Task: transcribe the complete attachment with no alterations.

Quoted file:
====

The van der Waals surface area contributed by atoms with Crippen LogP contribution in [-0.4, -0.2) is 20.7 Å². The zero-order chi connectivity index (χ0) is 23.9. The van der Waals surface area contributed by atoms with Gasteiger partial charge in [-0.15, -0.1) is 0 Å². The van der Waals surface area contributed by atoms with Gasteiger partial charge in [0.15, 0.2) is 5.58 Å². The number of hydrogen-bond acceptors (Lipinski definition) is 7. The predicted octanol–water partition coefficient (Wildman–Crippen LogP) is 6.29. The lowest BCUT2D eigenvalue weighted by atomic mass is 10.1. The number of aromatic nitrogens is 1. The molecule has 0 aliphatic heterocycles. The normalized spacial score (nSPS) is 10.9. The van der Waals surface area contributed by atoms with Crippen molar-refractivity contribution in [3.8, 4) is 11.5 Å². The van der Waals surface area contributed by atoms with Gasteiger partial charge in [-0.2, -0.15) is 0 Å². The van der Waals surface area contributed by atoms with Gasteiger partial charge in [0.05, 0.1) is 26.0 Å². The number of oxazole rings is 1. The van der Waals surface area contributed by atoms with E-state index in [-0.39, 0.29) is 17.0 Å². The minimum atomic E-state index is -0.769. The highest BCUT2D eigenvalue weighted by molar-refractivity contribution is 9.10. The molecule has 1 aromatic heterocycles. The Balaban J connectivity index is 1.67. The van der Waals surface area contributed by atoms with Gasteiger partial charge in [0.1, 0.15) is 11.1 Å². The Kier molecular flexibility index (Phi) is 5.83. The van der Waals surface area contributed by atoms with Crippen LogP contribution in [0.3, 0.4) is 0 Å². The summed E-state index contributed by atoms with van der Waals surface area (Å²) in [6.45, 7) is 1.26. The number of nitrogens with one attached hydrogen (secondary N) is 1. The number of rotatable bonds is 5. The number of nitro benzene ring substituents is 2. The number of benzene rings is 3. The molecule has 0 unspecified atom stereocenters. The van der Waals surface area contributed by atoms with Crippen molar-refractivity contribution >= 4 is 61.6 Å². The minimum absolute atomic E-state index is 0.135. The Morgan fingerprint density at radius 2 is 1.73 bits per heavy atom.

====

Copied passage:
The van der Waals surface area contributed by atoms with Crippen LogP contribution in [-0.4, -0.2) is 20.7 Å². The zero-order chi connectivity index (χ0) is 23.9. The van der Waals surface area contributed by atoms with Gasteiger partial charge in [-0.15, -0.1) is 0 Å². The van der Waals surface area contributed by atoms with Gasteiger partial charge in [0.15, 0.2) is 5.58 Å². The number of hydrogen-bond acceptors (Lipinski definition) is 7. The predicted octanol–water partition coefficient (Wildman–Crippen LogP) is 6.29. The lowest BCUT2D eigenvalue weighted by atomic mass is 10.1. The number of aromatic nitrogens is 1. The molecule has 0 aliphatic heterocycles. The normalized spacial score (nSPS) is 10.9. The van der Waals surface area contributed by atoms with Crippen molar-refractivity contribution in [3.8, 4) is 11.5 Å². The van der Waals surface area contributed by atoms with Gasteiger partial charge in [-0.2, -0.15) is 0 Å². The van der Waals surface area contributed by atoms with Gasteiger partial charge in [0.05, 0.1) is 26.0 Å². The number of oxazole rings is 1. The van der Waals surface area contributed by atoms with E-state index in [-0.39, 0.29) is 17.0 Å². The minimum atomic E-state index is -0.769. The highest BCUT2D eigenvalue weighted by molar-refractivity contribution is 9.10. The molecule has 1 aromatic heterocycles. The Balaban J connectivity index is 1.67. The van der Waals surface area contributed by atoms with Gasteiger partial charge in [0.1, 0.15) is 11.1 Å². The Kier molecular flexibility index (Phi) is 5.83. The van der Waals surface area contributed by atoms with Crippen LogP contribution in [0.3, 0.4) is 0 Å². The summed E-state index contributed by atoms with van der Waals surface area (Å²) in [6.45, 7) is 1.26. The number of nitrogens with one attached hydrogen (secondary N) is 1. The number of rotatable bonds is 5. The number of nitro benzene ring substituents is 2. The number of benzene rings is 3. The molecule has 0 unspecified atom stereocenters. The van der Waals surface area contributed by atoms with Crippen molar-refractivity contribution >= 4 is 61.6 Å². The minimum absolute atomic E-state index is 0.135. The Morgan fingerprint density at radius 2 is 1.73 bits per heavy atom.